"One of the biggest challenges for me since I came to the system has been to recruit and retain people who can help me move the goals of the CEO forward," said Oberlton, who once served as the chief information technology officer in Atlanta Public Schools.
The most extensive upgrades were in the IT department's executive suite, which houses seven employees, including Oberlton. The renovations were paid for out of the department's budget, Oberlton said, by scaling back on other programs and projects.
The information technology department has 89 employees total, many of whom were relocated from the heavily remodeled area to other basement offices, some of which were outfitted with new cubicles. Upgrades to build a "creative and efficient space" will continue throughout the department, which is looking to fill six positions, Oberlton said.
"I understand it's Baltimore, and the challenges, but I can't help move the system forward if I don't have good people," Oberlton said. "And when I saw good people walk out the door and not come to city schools because of this, I knew we had to do something."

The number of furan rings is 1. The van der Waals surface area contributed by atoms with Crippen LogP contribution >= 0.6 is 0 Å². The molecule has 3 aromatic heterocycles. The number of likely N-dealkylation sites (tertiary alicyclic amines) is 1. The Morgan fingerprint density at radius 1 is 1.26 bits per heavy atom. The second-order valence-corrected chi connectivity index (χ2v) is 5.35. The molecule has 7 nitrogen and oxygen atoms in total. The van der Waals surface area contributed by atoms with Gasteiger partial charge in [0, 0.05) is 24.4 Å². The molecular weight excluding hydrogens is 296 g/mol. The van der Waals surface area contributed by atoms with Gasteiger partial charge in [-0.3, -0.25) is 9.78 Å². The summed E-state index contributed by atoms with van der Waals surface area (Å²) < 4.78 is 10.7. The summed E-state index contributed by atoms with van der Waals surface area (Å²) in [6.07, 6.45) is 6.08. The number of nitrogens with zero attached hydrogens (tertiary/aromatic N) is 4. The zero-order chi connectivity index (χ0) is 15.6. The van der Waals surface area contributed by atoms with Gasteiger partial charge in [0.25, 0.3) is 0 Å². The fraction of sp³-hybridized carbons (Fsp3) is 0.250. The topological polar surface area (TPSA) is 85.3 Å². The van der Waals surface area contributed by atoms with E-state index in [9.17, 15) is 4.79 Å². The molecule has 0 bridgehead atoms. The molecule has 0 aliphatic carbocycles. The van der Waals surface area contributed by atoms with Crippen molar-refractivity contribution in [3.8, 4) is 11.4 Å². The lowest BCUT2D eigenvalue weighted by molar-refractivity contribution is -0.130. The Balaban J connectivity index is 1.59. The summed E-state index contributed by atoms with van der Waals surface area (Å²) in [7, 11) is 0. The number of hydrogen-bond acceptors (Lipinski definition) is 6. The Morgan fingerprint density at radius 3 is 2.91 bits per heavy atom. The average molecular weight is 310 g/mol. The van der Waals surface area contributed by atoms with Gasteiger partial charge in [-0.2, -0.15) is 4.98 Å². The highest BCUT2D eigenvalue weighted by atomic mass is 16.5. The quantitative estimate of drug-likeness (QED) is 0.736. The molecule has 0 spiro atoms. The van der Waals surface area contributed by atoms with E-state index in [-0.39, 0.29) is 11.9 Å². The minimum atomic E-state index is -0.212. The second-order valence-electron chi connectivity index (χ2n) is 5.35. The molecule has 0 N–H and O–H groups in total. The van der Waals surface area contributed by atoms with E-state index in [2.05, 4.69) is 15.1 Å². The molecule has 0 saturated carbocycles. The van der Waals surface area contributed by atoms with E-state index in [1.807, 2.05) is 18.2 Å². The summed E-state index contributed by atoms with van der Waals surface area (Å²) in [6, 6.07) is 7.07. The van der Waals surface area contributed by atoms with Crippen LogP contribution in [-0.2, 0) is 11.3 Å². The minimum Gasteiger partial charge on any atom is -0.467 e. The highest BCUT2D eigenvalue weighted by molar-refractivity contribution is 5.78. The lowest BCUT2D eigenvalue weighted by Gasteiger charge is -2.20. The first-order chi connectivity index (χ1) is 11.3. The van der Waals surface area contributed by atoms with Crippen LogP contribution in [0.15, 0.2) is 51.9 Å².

Keith Scroggins, chief operating officer for the school system, said that renovations at the headquarters "are not out of the ordinary" when a new manager is hired. "The difference in this building is that we don't use capital funds, and have to squeeze departmental budgets to do renovations," he said.
Unlike schools, he said, the central office doesn't have a capital budget specifically designated for renovations. If managers have money in their departmental budgets, they are free to use it for renovations.
Scroggins said the system does the minimum in needed renovations at central headquarters, where Alonso has continually cut jobs and resources to give money to schools. He added that much of the IT department's renovation was less expensive than it looks. For instance, the floors are laminate rather than hardwood.
Community education advocates said they hope the recent renovations don't undermine support for school construction and thwart the momentum they have built.
"It's something [the school system] should be cognizant of in light of what's going on, and how that can be perceived, and used against us in light of all the needs in our schools," said Bishop Douglas Miles, who co-chairs Baltimoreans United in Leadership Development (BUILD), a group of clergymen that joined forces with the ACLU of Maryland and other city groups to demand better school facilitates.